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March 2007


REAL ESTATE

Deeds & Don'ts

(Page 3 of 6)

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"The only problem with moderns is that there aren't enough of them," says Stringfellow, who is the listing broker for one of the few notable mid-century homes currently on the market. An International Style dwelling built in 1968, this 3,851-square-foot house starts with a Zen-like indoor atrium (featuring a koi pond and weeping blue cedar), that leads to a renovated kitchen, dining and living rooms that wrap around the outdoor pool terrace. It includes three bedrooms, three bathrooms, a family room and an office on a private 1.4-acre lot. Listed for $1.5 million, the home is located in North Stamford, a neighborhood that bears little resemblance to the city's steel-and-glass corporate center. In fact, the rural enclave is just minutes from Bedford, N.Y. (Think horse country and Martha Stewart but with lower taxes.)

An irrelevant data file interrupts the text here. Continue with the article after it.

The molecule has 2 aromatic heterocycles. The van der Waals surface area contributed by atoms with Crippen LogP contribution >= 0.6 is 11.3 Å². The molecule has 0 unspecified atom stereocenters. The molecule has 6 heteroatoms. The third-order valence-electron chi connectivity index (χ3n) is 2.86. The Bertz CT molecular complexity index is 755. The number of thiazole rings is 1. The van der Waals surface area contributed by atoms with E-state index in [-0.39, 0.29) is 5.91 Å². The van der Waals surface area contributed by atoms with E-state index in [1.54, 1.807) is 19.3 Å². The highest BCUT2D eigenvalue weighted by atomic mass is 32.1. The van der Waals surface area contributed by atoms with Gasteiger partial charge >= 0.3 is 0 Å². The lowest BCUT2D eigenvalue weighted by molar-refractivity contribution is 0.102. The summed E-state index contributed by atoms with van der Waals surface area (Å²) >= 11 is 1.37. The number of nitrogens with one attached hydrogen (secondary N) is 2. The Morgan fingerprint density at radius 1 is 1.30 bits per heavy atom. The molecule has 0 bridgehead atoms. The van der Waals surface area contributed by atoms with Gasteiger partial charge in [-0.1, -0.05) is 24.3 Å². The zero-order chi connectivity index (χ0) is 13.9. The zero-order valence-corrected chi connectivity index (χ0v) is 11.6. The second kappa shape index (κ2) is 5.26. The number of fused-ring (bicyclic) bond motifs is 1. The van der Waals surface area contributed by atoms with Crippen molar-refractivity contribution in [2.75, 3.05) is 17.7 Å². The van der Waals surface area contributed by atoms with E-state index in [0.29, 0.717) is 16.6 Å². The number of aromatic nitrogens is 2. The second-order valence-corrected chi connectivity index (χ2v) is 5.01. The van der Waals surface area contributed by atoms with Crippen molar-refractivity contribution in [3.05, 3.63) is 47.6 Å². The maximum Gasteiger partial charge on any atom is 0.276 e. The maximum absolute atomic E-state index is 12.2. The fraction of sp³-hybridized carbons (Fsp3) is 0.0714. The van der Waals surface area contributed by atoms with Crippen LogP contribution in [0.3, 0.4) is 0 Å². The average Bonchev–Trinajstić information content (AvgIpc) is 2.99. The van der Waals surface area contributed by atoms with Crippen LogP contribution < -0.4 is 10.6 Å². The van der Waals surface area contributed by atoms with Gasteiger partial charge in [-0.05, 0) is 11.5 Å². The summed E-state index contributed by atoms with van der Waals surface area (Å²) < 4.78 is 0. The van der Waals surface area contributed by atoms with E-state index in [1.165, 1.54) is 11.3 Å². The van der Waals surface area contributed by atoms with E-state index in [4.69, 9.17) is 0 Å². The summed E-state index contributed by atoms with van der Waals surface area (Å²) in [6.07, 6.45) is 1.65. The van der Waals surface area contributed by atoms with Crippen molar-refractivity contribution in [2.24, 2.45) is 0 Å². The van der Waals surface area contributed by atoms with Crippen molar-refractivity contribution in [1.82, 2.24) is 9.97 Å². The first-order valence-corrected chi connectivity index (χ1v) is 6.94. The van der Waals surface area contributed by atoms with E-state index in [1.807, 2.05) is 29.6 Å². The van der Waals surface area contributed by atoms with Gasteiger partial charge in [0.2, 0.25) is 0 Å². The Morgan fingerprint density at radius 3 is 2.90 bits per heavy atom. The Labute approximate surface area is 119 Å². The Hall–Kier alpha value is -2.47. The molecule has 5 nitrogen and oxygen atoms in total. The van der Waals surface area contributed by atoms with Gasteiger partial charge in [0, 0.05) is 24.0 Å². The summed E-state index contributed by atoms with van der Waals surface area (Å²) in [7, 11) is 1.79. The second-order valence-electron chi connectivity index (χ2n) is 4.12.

Our fourth modern sale, called the Celanese House—also in New Canaan on coveted Oenoke Ridge Road—was designed by Edward Durrell Stone (known for MoMA's original 53rd Street building and the Kennedy Center). The low-slung dwelling is exceptional but also a bit eccentric, with a flat roof punctuated by a dozen glass-sided pyramids and lacy-looking wood panels that screen its facade, providing privacy and geometrically patterned light. Built to showcase the wonders of a then high-tech fabric called Celanese, this home was also "un-mucked up" over the years, but not necessarily in a way the average buyer would find attractive. A little run down, it was fortunate to fall into the hands of a couple planning a meticulously faithful restoration, reports the broker who sold it, Michael McKee, also of William Pitt Sotheby's International Realty in New Canaan (an office that's four for four in these sales, by the way).

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